Limiting evening exposure to blue-light emitting screens on smartphones, tablets and computers can reverse sleep problems and reduce symptoms of fatigue, lack of concentration and bad mood in teenagers, after just one week, says a study.
The researchers found that those who had more than four hours per day of screen time had on average 30 minutes later sleep onset and wake up times than those who recorded less than one hour per day of screen time, as well as more symptoms of sleep loss.
“Adolescents increasingly spend more time on devices with screens and sleep complaints are frequent in this age group,” said study co-author Dirk Jan Stenvers from Amsterdam UMC hospital in the Netherlands.
Recent studies have indicated that exposure to too much evening blue light emitted from devices can affect the brain’s clock and the production of the sleep hormone melatonin, resulting in disrupted sleep time and quality.
The lack of sleep does not just cause immediate symptoms of tiredness and poor concentration but can also increase the risk of more serious long-term health issues such as obesity, diabetes and heart disease.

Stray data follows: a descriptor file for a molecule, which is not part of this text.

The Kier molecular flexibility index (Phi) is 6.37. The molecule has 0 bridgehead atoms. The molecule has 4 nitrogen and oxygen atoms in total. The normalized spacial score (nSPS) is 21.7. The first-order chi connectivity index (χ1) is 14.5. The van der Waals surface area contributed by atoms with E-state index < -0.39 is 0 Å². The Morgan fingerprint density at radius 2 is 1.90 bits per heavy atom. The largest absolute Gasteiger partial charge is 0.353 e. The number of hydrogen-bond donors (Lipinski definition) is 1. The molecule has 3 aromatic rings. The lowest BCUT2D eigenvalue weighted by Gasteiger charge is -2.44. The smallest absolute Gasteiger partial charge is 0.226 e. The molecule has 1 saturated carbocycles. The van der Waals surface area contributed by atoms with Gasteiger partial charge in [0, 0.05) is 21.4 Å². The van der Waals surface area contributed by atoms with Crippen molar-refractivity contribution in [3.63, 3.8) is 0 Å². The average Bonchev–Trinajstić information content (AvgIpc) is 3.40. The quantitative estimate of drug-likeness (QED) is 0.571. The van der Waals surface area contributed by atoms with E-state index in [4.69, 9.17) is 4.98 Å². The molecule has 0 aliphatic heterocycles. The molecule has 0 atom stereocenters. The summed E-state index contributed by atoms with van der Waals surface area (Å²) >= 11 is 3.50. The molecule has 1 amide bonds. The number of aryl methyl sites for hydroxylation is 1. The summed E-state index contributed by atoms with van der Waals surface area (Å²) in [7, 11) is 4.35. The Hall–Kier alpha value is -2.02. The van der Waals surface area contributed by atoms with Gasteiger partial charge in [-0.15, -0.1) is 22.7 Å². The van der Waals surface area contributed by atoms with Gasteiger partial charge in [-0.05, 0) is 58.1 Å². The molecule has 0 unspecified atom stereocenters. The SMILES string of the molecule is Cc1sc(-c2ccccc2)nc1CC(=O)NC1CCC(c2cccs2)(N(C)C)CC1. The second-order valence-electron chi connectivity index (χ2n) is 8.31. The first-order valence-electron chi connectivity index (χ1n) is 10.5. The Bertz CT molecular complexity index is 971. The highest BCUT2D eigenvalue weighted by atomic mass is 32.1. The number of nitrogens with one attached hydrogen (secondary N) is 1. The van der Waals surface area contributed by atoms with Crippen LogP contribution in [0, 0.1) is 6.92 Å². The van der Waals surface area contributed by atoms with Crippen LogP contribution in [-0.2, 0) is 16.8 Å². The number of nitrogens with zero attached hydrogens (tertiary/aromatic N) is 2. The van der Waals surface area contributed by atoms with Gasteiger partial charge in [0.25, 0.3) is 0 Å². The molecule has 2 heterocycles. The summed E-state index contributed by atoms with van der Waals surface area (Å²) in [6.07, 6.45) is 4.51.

“Here we show very simply that these sleep complaints can be easily reversed by minimising evening screen use or exposure to blue light. Based on our data, it is likely that adolescent sleep complaints and delayed sleep onset are at least partly mediated by blue light from screens,” Stenvers added.
For the study, the researchers conducted a randomised controlled trial among a small group of smartphone users to assess the effects of blocking blue light with glasses and no screen time during the evening on the sleep pattern.
Both blocking blue light with glasses and screen abstinence resulted in sleep onset and wake up times occurring 20 minutes earlier, and a reduction in reported symptoms of sleep loss in participants, after just one week.
The findings were presented at the European Society of Endocrinology annual meeting, ECE 2019 in Lyon, France.